• The merge module contains no 64-bit components, but is intended for use only with 64-bit Windows Installer packages.

    Merge modules can be used as follows:

    • A 64-bit merge module can be merged into a 64-bit Windows Installer package. The Template Summary properties in the merge module and in the Windows Installer package must be set to the same type of 64-bit processor. A x64 merge module can be merged only into x64 packages and an Intel64 merge module can be merged only into Intel64 packages.
    • A 32-bit merge module can be merged into 32-bit or 64-bit Windows Installer packages.
    • A 64-bit merge module can be merged into a 64-bit package on a 32-bit operating system.

    Adhere to the following when authoring a 64-bit merge module:

    • Use the same general procedure as when authoring 32-bit merge modules. For information, see About Merge Modules and Authoring Merge Modules.
    • You must set the Template Summary property with the Intel64 value if running an Intel64 system. You must set the Template Summary property with the x64 value if running an x64 system. For information see Merge Module Summary Information Stream Reference.
    • When both 32-bit and 64-bit merge modules exist for the same component, it is recommended that the modules have different signatures. This will enable a package to contain both versions of the component.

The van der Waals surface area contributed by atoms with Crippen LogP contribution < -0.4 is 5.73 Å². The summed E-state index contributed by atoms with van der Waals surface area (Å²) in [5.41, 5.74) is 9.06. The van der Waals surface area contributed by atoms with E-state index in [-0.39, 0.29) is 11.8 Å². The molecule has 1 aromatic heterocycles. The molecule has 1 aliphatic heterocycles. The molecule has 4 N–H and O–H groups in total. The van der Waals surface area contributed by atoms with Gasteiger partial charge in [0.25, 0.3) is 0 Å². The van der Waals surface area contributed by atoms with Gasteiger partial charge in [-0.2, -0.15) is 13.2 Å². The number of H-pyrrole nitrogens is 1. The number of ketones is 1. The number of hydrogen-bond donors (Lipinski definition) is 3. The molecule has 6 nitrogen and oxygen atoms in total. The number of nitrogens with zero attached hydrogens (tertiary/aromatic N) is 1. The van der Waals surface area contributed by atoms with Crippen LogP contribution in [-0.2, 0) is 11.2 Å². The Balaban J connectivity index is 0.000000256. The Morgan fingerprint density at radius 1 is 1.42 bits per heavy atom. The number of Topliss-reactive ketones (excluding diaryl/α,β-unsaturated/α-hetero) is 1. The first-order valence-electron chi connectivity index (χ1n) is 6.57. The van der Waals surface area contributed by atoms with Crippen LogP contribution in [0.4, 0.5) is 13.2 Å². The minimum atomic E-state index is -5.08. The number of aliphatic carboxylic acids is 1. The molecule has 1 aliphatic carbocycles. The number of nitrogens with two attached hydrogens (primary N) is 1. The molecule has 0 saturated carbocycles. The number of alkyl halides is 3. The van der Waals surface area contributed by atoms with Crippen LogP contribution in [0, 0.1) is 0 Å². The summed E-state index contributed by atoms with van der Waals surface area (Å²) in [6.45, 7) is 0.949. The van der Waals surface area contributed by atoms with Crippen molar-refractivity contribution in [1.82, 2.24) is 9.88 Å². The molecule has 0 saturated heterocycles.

http://msdn.microsoft.com/en-us/library/aa372398(v=VS.85).aspx

    http://msdn.microsoft.com/en-us/library/aa367434(v=VS.85).aspx

     

    For the merge rules, we can reference the above.

    PS: I have not found a any cpu option for the Merge Module project Targetplatform in my system, and I also have not found this in documents, there's only three Targetplatform for the Merge Module(x86,x64,Itanium).

    If there's any concern, please feel free to let us know.

    Have a nice day!


    Mike [MSFT]
    MSDN Community Support | Feedback to us
    Get or Request Code Sample from Microsoft
    Please remember to mark the replies as answers if they help and unmark them if they provide no help.


    Tuesday, March 29, 2011 3:12 PM

All replies

  • The recommendation is that you create separate MSI setups for 32-bit and 64-bit setups.

    http://blogs.msdn.com/b/heaths/archive/2008/01/15/different-packages-are-required-for-different-processor-architectures.aspx 


    Phil Wilson